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Growth inhibition of tomato plants by calcium induced deficiency

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Authors: M.A. Sanz, A. Blanco, J. Val
Issue: 96V-3 (207-217)
Topic: Plant Production
Keywords: Hydroponics, logistic equations, plant nutrition, visual symptoms

To study the effects of calcium‑induced deficiency, tomato plants were grown in three nutrient solutions: one contained the usual calcium concentration (2.5 mM) and the other two solutions to induce deficiency (125 and 62.5 µM Ca2+). On these plants, stem height and thickness, leaf humidity, thickness and specific weight, and root fresh and dry weight were determined.
After the adjustment to logistic growth equations, it can be concluded that calcium deficiency slows down stem elongation. In the plants grown in 62.5 µM Ca2+ stem growth stops 10‑15 days earlier than in those in 125 µM Ca2+. At the end of the growing cycle Ca‑deficient plants compared to controls showed decreases in stem height and thick ness of 50 and 30% respectively.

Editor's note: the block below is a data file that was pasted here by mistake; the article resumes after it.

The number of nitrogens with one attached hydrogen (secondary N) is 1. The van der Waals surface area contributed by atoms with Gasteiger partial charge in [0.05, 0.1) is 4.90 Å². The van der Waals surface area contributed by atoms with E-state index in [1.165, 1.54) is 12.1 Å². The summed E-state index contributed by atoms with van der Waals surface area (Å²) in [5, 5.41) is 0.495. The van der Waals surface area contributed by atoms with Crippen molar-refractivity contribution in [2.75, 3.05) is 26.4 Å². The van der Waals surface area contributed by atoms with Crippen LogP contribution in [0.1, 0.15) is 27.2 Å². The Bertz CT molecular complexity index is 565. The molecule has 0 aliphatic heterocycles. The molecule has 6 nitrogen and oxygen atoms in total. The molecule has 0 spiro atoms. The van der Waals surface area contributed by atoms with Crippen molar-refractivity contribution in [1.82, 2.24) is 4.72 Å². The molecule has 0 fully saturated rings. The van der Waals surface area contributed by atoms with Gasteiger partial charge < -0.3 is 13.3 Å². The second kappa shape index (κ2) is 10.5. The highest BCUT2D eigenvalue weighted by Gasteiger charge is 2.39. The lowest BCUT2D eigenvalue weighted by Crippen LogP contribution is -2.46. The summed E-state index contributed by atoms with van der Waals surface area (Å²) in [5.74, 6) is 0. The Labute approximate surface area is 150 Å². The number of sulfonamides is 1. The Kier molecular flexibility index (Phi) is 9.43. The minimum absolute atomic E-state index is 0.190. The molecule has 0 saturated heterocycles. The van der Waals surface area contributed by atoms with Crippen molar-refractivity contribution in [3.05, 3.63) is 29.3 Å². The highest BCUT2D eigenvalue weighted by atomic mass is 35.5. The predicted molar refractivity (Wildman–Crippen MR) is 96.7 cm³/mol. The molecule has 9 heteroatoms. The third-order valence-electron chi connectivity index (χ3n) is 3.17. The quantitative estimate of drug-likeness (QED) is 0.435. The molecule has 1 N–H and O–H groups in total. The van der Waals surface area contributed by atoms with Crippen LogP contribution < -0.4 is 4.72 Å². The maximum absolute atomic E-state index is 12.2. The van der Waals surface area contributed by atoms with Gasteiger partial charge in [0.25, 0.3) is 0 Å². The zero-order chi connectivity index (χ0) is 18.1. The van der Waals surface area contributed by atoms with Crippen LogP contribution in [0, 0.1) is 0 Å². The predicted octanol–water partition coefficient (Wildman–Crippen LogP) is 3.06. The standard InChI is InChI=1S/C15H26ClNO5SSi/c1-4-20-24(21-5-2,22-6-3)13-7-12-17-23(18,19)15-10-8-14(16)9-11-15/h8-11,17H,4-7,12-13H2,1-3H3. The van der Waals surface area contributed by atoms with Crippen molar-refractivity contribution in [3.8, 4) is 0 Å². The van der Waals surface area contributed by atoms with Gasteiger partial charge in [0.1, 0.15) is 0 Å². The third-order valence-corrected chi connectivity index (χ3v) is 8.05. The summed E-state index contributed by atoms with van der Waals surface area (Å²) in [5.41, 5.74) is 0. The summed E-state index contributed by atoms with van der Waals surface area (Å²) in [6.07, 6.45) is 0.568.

first visual symptoms of the deficiency appeared on the youngest leaves as a peripheral deformation of the limb. At 62.5 µM Ca2+ plant symptoms appeared 7‑10 days after the start of the treatment, whereas for those at 125 µM Ca2+, symptoms developed 10‑15 days later. Roots became dark and their size was smaller than those of controls. Plants stopped the development of new tissues, whereas thickness and specific weight increased in the full developed leaves. These effects are similar to those produced by plant growth inhibitors such as paclobutrazol (PBZ), which enhanced leaf thickness and inhibited root development. At the end of the growing cycle, apexes and youngest leaves became necrotic and finally died.

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